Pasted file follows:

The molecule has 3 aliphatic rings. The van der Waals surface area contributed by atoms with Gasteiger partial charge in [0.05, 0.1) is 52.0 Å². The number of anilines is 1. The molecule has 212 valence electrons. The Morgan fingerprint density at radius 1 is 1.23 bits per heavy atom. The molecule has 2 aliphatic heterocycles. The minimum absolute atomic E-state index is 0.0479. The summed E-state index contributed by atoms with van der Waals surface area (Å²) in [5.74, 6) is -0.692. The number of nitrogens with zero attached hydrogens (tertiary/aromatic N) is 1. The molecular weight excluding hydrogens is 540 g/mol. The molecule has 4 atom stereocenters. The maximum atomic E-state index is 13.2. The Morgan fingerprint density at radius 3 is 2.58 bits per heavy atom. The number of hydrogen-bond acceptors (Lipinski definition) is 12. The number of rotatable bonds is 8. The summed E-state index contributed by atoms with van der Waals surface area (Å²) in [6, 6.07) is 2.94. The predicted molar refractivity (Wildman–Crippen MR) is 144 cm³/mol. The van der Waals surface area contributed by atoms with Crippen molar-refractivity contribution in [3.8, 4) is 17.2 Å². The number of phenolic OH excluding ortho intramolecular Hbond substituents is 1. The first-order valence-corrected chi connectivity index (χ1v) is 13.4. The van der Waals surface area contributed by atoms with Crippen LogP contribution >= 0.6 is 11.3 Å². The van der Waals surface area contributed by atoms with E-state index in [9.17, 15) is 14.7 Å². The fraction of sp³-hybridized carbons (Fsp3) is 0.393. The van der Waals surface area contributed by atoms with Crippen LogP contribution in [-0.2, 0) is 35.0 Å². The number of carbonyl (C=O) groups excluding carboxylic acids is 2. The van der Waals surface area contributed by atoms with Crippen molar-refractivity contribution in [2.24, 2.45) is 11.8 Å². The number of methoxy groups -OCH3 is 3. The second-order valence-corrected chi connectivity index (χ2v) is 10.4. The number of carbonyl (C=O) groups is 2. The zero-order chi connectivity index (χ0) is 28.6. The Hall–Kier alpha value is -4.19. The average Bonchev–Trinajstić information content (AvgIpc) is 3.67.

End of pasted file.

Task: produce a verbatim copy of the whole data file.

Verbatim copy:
The molecule has 3 aliphatic rings. The van der Waals surface area contributed by atoms with Gasteiger partial charge in [0.05, 0.1) is 52.0 Å². The number of anilines is 1. The molecule has 212 valence electrons. The Morgan fingerprint density at radius 1 is 1.23 bits per heavy atom. The molecule has 2 aliphatic heterocycles. The minimum absolute atomic E-state index is 0.0479. The summed E-state index contributed by atoms with van der Waals surface area (Å²) in [5.74, 6) is -0.692. The number of nitrogens with zero attached hydrogens (tertiary/aromatic N) is 1. The molecular weight excluding hydrogens is 540 g/mol. The molecule has 4 atom stereocenters. The maximum atomic E-state index is 13.2. The Morgan fingerprint density at radius 3 is 2.58 bits per heavy atom. The number of hydrogen-bond acceptors (Lipinski definition) is 12. The number of rotatable bonds is 8. The summed E-state index contributed by atoms with van der Waals surface area (Å²) in [6, 6.07) is 2.94. The predicted molar refractivity (Wildman–Crippen MR) is 144 cm³/mol. The van der Waals surface area contributed by atoms with Crippen molar-refractivity contribution in [3.8, 4) is 17.2 Å². The number of phenolic OH excluding ortho intramolecular Hbond substituents is 1. The first-order valence-corrected chi connectivity index (χ1v) is 13.4. The van der Waals surface area contributed by atoms with Crippen LogP contribution >= 0.6 is 11.3 Å². The van der Waals surface area contributed by atoms with E-state index in [9.17, 15) is 14.7 Å². The fraction of sp³-hybridized carbons (Fsp3) is 0.393. The van der Waals surface area contributed by atoms with Crippen LogP contribution in [-0.2, 0) is 35.0 Å². The number of carbonyl (C=O) groups excluding carboxylic acids is 2. The van der Waals surface area contributed by atoms with Crippen molar-refractivity contribution in [2.24, 2.45) is 11.8 Å². The number of methoxy groups -OCH3 is 3. The second-order valence-corrected chi connectivity index (χ2v) is 10.4. The number of carbonyl (C=O) groups is 2. The zero-order chi connectivity index (χ0) is 28.6. The Hall–Kier alpha value is -4.19. The average Bonchev–Trinajstić information content (AvgIpc) is 3.67.